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Chancellor Rishi Sunak’s £3.8 billion Stamp Duty Land Tax (SDLT) giveaway may bring benefits for registered providers of social housing, according to ACS experts in the sector.
The move in the summer statement creates an SDLT “holiday” on the first £500,000 of all residential property sales in England and Northern Ireland until 31 March 2021.
The increase in the zero tax band from £125,000 to half a million will immediately benefit buyers of higher-value homes and is expected to cut £4,500 from the average SDLT bill.
The injection of extra cash into the property market hit by coronavirus could create a knock-on boost for registered providers (RPs), property partner Sandy Munroe believes.
“This should be good news for RPs because it will make their open market sales slightly more affordable,” she said.
“Obviously it’s designed to put money in the pockets of those buying higher value homes, which perhaps the government sees as its core supporters.
“But property values are so high generally that the majority of social housing open market plots are sold at more than the SDLT threshold of £125,000.
“Removing the tax take on this slice of the market should create an increase in demand at a time when RPs’ open market sales look vulnerable to the downturn caused by the COVID crisis.”
The SDLT cut was announced in the chancellor’s summer mini-budget and applies to all residential property sales completing on or after July 8 2020, until March 31 2021.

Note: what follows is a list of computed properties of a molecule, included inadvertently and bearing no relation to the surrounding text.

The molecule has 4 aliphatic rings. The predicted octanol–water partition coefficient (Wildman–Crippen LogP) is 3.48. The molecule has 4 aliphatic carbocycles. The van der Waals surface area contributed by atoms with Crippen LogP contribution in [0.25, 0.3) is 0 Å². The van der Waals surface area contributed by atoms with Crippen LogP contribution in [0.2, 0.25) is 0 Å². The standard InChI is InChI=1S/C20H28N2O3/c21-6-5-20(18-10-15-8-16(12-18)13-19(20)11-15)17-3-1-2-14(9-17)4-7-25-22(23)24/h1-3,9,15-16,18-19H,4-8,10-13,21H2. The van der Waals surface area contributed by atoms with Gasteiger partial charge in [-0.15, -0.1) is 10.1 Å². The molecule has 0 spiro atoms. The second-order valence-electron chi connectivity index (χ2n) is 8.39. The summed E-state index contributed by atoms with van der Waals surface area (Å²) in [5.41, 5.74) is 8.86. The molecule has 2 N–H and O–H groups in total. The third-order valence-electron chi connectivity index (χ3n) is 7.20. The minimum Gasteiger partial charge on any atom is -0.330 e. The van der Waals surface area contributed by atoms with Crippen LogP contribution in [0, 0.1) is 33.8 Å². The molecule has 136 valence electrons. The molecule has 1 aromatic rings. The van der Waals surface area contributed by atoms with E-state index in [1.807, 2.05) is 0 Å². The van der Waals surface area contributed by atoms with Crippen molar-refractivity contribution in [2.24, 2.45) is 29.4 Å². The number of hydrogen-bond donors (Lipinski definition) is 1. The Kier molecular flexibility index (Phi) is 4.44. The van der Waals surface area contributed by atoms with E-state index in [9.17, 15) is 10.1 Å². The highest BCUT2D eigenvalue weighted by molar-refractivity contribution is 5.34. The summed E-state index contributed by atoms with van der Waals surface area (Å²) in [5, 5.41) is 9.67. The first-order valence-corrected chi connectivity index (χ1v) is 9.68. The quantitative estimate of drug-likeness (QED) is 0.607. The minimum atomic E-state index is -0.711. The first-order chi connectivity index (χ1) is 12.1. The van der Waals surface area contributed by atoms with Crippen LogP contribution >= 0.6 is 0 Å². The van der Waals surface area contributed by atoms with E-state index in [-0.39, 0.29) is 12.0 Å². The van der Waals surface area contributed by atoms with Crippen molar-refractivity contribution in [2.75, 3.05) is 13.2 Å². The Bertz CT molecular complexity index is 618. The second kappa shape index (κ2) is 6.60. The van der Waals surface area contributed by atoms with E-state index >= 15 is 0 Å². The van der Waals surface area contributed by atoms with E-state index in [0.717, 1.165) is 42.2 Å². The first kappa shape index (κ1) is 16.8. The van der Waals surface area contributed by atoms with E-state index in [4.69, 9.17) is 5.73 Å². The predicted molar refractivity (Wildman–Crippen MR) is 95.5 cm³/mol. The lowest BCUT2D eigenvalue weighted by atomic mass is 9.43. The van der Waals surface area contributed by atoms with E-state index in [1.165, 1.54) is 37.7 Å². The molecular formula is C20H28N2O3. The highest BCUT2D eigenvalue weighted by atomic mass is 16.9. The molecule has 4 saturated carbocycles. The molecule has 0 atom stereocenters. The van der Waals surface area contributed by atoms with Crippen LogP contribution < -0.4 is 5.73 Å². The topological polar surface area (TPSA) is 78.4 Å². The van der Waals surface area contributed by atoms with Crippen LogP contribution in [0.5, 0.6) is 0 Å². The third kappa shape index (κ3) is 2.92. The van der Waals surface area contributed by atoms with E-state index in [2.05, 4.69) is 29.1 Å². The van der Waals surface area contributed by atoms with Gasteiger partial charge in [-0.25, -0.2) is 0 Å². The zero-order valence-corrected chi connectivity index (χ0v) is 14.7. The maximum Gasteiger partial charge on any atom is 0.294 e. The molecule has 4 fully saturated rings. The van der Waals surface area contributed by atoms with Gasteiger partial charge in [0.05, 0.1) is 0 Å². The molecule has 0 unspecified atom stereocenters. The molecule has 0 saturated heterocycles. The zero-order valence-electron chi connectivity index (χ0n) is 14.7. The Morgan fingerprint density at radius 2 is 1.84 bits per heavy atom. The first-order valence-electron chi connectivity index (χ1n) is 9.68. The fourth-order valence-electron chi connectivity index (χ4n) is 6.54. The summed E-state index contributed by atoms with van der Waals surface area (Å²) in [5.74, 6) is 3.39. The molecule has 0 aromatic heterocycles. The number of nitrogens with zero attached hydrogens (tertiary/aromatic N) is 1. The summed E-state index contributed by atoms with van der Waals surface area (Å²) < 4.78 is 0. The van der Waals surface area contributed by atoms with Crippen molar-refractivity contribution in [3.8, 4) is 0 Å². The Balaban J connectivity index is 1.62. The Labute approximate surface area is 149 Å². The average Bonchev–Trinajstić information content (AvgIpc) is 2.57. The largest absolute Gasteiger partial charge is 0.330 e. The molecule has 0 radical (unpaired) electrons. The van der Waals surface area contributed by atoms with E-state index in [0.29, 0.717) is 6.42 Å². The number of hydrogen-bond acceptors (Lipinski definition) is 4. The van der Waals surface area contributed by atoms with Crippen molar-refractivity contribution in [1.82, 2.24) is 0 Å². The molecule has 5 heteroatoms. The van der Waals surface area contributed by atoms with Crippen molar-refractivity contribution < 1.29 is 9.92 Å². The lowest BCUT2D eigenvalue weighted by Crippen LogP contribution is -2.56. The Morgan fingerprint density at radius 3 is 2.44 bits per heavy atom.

The effect of the measures is to widen the SDLT nil rate band to cover the first £500,000 of all residential purchases in England and Northern Ireland, and similar measures have also been put in place in Wales and Scotland by their devolved governments.
The maximum buyers can save on a purchase is £15,000, if they are buying a property of £500,000 or more.
The SDLT changes come as the market for residential property shows signs of decline during the coronavirus pandemic.
It is also intended to boost a property market hit by lockdown. According to the Halifax, house prices have fallen for four months in a row in 2020 and the Nationwide Building Society reported the first annual fall in UK house prices since 2012.
However, following the SDLT reduction, the website Rightmove reported an increase in asking prices of 2.4% to an average national asking price of £320,265.
Mr Sunak claimed the average SDLT bill will fall by £4,500 because of the measures and that nearly nine out of 10 people buying a main home in 2020 will pay no SDLT at all.
Before the announcement, stamp duty in England and Northern Ireland was paid on land or property sold for £125,000 or more, while first-time buyers did not pay any stamp duty up to £300,000. This stamp duty holiday replaces the first-time buyer discount.
Landlords and second home buyers in England and Northern Ireland are also eligible for the tax cut but will still have to pay the extra 3% of stamp duty they were charged under the previous rules.
The government's annual take from stamp duty is around £12bn, according to the latest figures released by HM Revenue and Customs, equivalent to 2% of the Treasury's total tax take.
For more information
Please contact Sandy Munroe.
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